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Newz Forum: OTHER: the NCAA HQs organization, Barry Bonds and the 'Game of Shadows' plus more...

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posted on Apr, 10 2006 @ 01:40 PM
The gambling paranoids at the NCAA have taken their delusions -- which they routinely defend with apparent logic - to new heights this year. I've said before that the NCAA folks have done the right thing in sending some of their folks to Las Vegas to work alongside the sports book managers trying to spot unusual betting patters that might indicate a tournament game that is not 'completely pure'. That's good; they should do that kind of thing during the college football and college basketball seasons on a regular basis. Kudos to the NCAA for that. But as Stephen A. Smith might say, 'How-Evah... '

These same NCAA gambling paranoids went off the deep end about a week ago. According to reports in several papers around the country and on the CBS Evening News, the NCAA has sent a representative, along with someone from the FBI, to speak to each of the teams in the Sweet 16 about the consequences of gambling and participating in gambling, aiding and abetting gamblers, and of course, point shaving. That's good; they only used to do this at the Final Four, but they expanded the coverage this year. That's fine; I have no problem yet.

Here's the paranoia pinnacle... The NCAA also sent a representative along with FBI presence to the Sweet 16 for the women's basketball tournament to give the same admonitions. Either the gambling paranoids there have really gone round the bend or the gambling paranoids had to pay homage to the 'gender equality mavens' at the NCAA. When you assess the potential 'gambling problem' posed by men's basketball and women's basketball, there is no comparison; the only way you treat these two issues in the same way is if you are looking to manufacture ways to treat it in the same way. Doctors will treat cancer patients with aggressive new techniques that are fresh out of the research phase; they don't do that for athlete's foot.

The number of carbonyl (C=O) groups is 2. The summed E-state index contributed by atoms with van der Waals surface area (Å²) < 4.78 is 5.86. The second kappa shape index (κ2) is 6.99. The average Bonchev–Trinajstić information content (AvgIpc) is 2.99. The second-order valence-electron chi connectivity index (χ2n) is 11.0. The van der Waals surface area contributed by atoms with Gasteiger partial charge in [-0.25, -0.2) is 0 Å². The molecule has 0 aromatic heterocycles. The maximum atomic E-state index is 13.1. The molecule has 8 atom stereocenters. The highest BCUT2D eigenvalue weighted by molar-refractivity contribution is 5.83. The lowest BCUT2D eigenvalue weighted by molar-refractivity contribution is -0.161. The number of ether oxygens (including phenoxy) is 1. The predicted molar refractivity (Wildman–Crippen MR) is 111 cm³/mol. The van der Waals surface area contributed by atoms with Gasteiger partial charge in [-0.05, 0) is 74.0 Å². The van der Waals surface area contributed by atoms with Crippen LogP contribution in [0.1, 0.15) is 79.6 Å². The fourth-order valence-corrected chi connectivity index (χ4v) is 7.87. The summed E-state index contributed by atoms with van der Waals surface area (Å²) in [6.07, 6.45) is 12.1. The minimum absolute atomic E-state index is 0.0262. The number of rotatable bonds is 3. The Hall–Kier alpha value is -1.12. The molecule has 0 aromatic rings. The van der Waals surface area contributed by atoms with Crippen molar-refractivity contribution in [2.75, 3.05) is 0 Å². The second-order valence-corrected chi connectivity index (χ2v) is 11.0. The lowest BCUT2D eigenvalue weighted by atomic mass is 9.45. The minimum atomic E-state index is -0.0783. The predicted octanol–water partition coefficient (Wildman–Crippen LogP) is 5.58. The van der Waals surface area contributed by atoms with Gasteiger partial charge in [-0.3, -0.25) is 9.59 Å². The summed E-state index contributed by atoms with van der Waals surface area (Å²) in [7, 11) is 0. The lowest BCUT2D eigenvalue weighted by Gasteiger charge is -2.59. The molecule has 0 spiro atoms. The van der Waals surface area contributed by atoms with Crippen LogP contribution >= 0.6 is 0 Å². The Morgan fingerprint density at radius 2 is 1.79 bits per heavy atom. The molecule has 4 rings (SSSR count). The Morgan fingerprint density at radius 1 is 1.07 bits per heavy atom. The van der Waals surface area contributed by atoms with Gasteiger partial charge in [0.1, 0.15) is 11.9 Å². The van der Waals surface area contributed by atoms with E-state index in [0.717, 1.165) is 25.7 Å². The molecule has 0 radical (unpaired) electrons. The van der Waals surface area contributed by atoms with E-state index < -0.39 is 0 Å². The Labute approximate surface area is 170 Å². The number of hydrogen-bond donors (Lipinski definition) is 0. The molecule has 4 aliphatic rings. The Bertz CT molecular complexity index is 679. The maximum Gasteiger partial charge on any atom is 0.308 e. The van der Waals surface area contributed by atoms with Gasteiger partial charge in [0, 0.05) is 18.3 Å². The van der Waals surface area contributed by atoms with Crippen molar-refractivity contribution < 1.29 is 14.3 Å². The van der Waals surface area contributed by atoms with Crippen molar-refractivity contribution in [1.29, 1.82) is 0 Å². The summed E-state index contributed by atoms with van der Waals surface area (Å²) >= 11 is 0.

I didn't know that you could bet on women's games in Las Vegas; I did know that the estimated handle for the men's tournament this year is in the $80M range. Even if you could, I thought that the handle for women's games would be only about 1% of that for the men's games. To try to clear this up in my mind, I asked a journalist in Las Vegas if you could actually bet on women's basketball (including the WNBA). He asked one of the sports book managers out there and here was the reply from the sports book manager:

'Some of us in town actually do book the women's college games. The handle is quite small and saying that it may be 1% of the men's is generous (more like 1/4 to 1/2%). We also book the WNBA which is also a small write.'

So, I think this event demonstrates the pecking order within NCAA HQs. The gambling paranoids have to behave the way the ever-so-politically-correct gender equality folks say they have to. If there's an $80M handle on the men's games and a $200K handle on women's games, the two 'problems' need to be addressed differently from a prevention standpoint. But you can't do things differently between the men's sports and the women's sports according to PC crowd. So now we know who's in charge...

Having said all that, the tournament games over the weekend were really good. In fact, the games that gave us UCLA and LSU as Final Four combatants demonstrated why the college game is superior to the NBA game. In both contests, there was tenacious defense played for the entire game and by everyone. If an offensive player beat his man off the dribble, there was always help there or about to arrive in short order. No one in either game stood around with a hand on a hip watching the action on the other side of the court. Even before Saturday's games, defense showed its value in college basketball; how do you think BC got into the tournament in the first place?

Watching Memphis struggle with UCLA's defense, I concluded that if Memphis entered its team in the Rucker League - or whatever its equivalent might be in Tennessee - this summer, they'd be the favorites to win because they play that style of basketball and they've had a full season to 'perfect' the fly-up-and-down the-court-out-of-control-game. But against a team trying to lock them down on defense, they couldn't manage a point a minute. That is a major feather in UCLA's cap.